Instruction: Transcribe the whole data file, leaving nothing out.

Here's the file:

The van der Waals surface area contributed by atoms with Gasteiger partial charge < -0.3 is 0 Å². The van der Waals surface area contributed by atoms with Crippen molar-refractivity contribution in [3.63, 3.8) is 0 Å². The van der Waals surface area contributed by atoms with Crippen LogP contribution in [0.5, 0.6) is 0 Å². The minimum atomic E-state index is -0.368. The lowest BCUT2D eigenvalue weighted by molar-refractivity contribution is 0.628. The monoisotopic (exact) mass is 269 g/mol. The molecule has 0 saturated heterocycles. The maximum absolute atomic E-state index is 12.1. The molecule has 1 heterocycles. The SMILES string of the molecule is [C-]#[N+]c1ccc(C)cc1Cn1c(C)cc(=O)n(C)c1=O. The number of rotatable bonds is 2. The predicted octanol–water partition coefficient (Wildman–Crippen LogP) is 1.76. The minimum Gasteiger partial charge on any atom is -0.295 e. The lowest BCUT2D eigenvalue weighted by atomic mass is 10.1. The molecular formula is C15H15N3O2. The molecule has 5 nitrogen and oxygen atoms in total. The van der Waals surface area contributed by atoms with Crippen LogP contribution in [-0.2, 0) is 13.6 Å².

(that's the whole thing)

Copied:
The van der Waals surface area contributed by atoms with Gasteiger partial charge < -0.3 is 0 Å². The van der Waals surface area contributed by atoms with Crippen molar-refractivity contribution in [3.63, 3.8) is 0 Å². The van der Waals surface area contributed by atoms with Crippen LogP contribution in [0.5, 0.6) is 0 Å². The minimum atomic E-state index is -0.368. The lowest BCUT2D eigenvalue weighted by molar-refractivity contribution is 0.628. The monoisotopic (exact) mass is 269 g/mol. The molecule has 0 saturated heterocycles. The maximum absolute atomic E-state index is 12.1. The molecule has 1 heterocycles. The SMILES string of the molecule is [C-]#[N+]c1ccc(C)cc1Cn1c(C)cc(=O)n(C)c1=O. The number of rotatable bonds is 2. The predicted octanol–water partition coefficient (Wildman–Crippen LogP) is 1.76. The minimum Gasteiger partial charge on any atom is -0.295 e. The lowest BCUT2D eigenvalue weighted by atomic mass is 10.1. The molecular formula is C15H15N3O2. The molecule has 5 nitrogen and oxygen atoms in total. The van der Waals surface area contributed by atoms with Crippen LogP contribution in [-0.2, 0) is 13.6 Å².